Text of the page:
Every Sunday, I receive a notification from my phone that informs me of my average screen time for the previous week. It lets me know if it's increased or decreased compared to weeks before, which apps I used most frequently, basically reminding me of the ridiculous amount of my time I spend glued to my phone.
Since quarantine began, I noticed those numbers starting to grow. Slowly at first, as I still had classes to keep me occupied. But the semester eventually came to an end, and I was faced with my first summer since the end of high school that I would be unable to work. And so, my break became one without structure, one lacking a true daily routine to keep me occupied, and those numbers only continued to rise.
I found myself growing increasingly anxious and stressed at the seemingly endless feed of negativity that my social media accounts delivered.
Every day brought more and more until I could no longer bear to look at it.
So last week, I decided I needed to detox. I needed a break from social media. I was going to be spending the week at a friend's lake house in Wisconsin, and I concluded that there was no better time to unplug and reset.
No more Twitter, no more Instagram, no more Facebook — nothing. My only allowance for myself was the Apple News app, so I could quickly see what was going on in the world once in the morning and once at night. (My only justification for this is that I'm a political science major and just couldn't help myself.)
It was a bit difficult at first. The impulse to sign on during stray moments of boredom was stronger than I'd care to admit. But as the week went on and I grew more used to my self-imposed rules, I saw that desire slowly dissipate.
Instead of spending hours thumbing through different feeds, I spent time reading, hiking, boating, enjoying the outdoors, and those around me. Days flew by me, and I felt my stress and anxiety wane away. I felt better than I had in weeks — in months — no longer weighed down by all that had worried me before. There's something so blissful, so freeing, about living in each moment as it's given to you, unworried by every breaking story or trending topic.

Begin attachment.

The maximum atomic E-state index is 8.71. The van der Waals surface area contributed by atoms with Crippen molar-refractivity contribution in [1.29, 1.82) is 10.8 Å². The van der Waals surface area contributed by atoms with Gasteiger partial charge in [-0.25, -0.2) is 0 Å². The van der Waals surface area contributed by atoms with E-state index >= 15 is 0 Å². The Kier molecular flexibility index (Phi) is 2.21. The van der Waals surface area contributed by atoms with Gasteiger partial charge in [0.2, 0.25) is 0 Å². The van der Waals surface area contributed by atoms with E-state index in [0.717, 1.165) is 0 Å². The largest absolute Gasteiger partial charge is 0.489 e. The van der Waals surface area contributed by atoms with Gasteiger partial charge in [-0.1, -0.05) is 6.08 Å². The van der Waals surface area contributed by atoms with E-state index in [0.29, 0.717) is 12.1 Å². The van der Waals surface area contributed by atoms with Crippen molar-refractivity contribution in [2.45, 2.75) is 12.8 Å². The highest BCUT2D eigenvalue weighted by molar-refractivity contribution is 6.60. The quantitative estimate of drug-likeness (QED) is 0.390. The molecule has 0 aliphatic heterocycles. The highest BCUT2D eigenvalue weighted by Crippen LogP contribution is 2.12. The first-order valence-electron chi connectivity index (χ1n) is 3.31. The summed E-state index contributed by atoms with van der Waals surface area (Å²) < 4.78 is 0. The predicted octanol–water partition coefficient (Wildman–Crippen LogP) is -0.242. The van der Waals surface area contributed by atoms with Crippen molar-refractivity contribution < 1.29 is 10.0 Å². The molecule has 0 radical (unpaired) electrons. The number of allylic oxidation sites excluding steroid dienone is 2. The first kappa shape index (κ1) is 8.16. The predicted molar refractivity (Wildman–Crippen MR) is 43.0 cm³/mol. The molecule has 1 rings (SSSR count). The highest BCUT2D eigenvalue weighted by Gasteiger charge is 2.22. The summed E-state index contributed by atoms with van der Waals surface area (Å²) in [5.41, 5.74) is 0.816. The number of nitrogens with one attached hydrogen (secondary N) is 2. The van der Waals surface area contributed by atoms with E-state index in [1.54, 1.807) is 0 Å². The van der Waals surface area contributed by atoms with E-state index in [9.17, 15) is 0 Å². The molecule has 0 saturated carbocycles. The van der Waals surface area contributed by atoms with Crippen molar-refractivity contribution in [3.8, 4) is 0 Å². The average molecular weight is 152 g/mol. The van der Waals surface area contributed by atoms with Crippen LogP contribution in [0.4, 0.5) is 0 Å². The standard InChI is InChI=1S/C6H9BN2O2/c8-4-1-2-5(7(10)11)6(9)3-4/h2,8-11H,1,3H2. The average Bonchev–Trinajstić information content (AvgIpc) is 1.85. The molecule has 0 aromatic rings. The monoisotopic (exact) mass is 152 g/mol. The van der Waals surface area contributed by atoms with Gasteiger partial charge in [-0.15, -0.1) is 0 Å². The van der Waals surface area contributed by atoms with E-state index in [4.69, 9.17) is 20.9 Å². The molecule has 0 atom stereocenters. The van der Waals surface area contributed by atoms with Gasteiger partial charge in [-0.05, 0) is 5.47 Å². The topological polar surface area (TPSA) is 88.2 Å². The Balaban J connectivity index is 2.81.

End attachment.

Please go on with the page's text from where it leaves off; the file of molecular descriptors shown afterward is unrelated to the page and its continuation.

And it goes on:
Not to say that you shouldn't pay attention to what's going on around you, as it's always important to stay well-informed. But I made the mistake of allowing it to consume me, to become the forefront of all my thoughts.
I came to realize that there is so much time in a day, so much you can do when you aren't wasting eight hours of it online.
So here I am, one week later, reluctant to ever redownload and return to the social media habits that I held before. When I received my weekly report Sunday night after I returned, I felt so happy, so elated, to see the near 70 percent decrease in my daily screen time.
This past week helped me understand the importance of balance when it comes to time online. It's okay in moderation, as many things are. But the problem arises when you let it consume and overwhelm you — when you allow it to comprise so much of your day.
I still have yet to redownload many of the apps I'd deleted. If I'm being honest, I'm not sure that I will. At least for now. I haven't felt this at peace in a long time. So I think I'll stay social-media free for a little while longer.